On August 16, 1999, the claimant underwent a myelogram and post-myelogram CT scan. In a post-examination report dated September 14, 1999, Dr. Hanaway opined that the post-myelogram CT scan revealed a large mass and a protruding disc. The doctor ordered an MRI with contrast to determine whether the post-myelogram CT scan was showing scar tissue or a herniated disc, and stated that the claimant should "not be working." The resulting MRI revealed, in Dr. Hanaway's opinion, evidence of re-extruded disc material in the lower lumber region with some scar enhancement. Due to the claimant's reluctance to revisit the surgeon who performed her microdiscectomy and foraminotomy, Dr. Hanaway referred her to Dr. George Schoedinger for a surgical consultation.

On November 1, 1999, Dr. Schoedinger performed his initial examination of the claimant. In a report of that examination, the doctor opined that the claimant's persistent lower back pain was caused by retained disc material with an associated disc rupture. A contemporaneous patient status report stated that the claimant was unable to return to work, and placed her return to work date as indefinite. On January 3, 2000, Dr. Schoedinger performed an anterior lumbar discography and instrumented interbody infusion.

On January 31, 2000, the claimant was once again examined by Dr. Schoedinger, who stated in a patient status report that the claimant was unable to return to work. In that same report, he noted that the claimant was sent to physical therapy for a home exercise program that she was to pursue on a regular basis.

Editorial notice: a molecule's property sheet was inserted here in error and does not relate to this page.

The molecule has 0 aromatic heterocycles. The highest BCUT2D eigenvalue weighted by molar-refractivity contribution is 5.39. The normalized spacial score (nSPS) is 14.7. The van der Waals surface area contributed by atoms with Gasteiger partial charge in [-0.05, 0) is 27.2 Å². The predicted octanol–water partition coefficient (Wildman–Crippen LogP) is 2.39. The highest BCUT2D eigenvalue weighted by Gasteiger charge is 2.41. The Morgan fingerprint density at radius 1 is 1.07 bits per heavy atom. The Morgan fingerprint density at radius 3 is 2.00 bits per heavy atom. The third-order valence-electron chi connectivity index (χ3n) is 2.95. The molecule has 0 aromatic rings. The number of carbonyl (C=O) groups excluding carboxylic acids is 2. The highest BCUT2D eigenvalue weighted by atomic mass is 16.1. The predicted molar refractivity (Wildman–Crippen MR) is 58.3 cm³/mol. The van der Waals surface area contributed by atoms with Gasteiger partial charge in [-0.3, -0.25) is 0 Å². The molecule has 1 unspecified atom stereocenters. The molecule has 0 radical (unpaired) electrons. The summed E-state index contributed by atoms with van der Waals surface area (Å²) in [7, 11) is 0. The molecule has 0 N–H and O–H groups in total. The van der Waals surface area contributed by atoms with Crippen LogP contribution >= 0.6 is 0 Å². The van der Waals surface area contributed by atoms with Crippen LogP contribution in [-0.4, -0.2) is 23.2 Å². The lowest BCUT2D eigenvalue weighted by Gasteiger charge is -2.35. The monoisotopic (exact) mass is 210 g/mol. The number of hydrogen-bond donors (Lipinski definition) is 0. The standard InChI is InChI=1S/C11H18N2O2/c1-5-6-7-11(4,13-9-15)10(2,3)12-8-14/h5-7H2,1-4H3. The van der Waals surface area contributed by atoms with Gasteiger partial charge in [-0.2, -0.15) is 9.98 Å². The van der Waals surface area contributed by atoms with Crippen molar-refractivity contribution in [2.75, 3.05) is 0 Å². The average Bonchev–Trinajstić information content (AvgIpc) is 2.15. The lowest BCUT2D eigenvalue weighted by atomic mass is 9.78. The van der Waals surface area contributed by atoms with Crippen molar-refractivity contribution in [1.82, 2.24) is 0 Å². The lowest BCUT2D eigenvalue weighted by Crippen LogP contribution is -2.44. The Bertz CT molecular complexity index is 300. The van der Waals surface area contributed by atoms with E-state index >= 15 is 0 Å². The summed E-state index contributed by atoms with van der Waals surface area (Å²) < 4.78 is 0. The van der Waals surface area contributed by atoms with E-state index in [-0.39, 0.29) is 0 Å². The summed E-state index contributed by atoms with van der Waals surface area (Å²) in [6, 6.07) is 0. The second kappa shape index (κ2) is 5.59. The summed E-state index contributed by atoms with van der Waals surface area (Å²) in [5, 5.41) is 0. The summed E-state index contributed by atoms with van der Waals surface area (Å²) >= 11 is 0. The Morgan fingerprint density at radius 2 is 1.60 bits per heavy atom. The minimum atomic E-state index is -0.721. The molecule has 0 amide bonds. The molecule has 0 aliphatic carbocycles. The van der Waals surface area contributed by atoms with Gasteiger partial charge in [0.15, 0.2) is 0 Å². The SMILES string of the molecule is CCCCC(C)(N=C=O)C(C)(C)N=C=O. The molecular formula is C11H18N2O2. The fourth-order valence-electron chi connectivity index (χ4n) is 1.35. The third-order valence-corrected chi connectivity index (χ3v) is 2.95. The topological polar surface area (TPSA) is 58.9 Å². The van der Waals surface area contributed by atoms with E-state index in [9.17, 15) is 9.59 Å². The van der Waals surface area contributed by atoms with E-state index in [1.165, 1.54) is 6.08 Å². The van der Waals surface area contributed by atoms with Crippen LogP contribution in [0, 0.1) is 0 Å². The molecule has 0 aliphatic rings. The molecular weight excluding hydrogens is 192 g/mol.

The claimant next saw Dr. Schoedinger on March 13, 2000. In a patient status report dated that same day, Dr. Schoedinger specified that the claimant could return to work as of March 15, 2000, with restrictions of a four-hour work day, doing sedentary work and no lifting of more than 10 pounds. Accordingly, on March 15, 2000, the claimant signed a return to work agreement wherein she accepted a position at Nascote working four-hour shifts doing sedentary work with no lifting over 10 pounds. That return to work agreement, which was also signed by the claimant's supervisor and Monica Zopp, the occupational health nurse at Nascote, states, in part, that: "It is agreed that through completion of these realistic rehabilitation activities the aim is to achieve the stated objective, of return to regular duty."

Dr. Schoedinger next saw the claimant on April 24, 2000. In a report of that visit, he noted that the claimant told him that she had been doing her exercises.

On July 6, 2000, Dr. Schoedinger prescribed a physical therapy program for the claimant which was to be conducted three days per week for eight weeks. In a post-examination report dated the same day, Dr. Schoedinger stated that the claimant could increase her sedentary four-hour work day to an eight-hour work day. Thereafter, the claimant returned to working eight-hour, light duty shifts.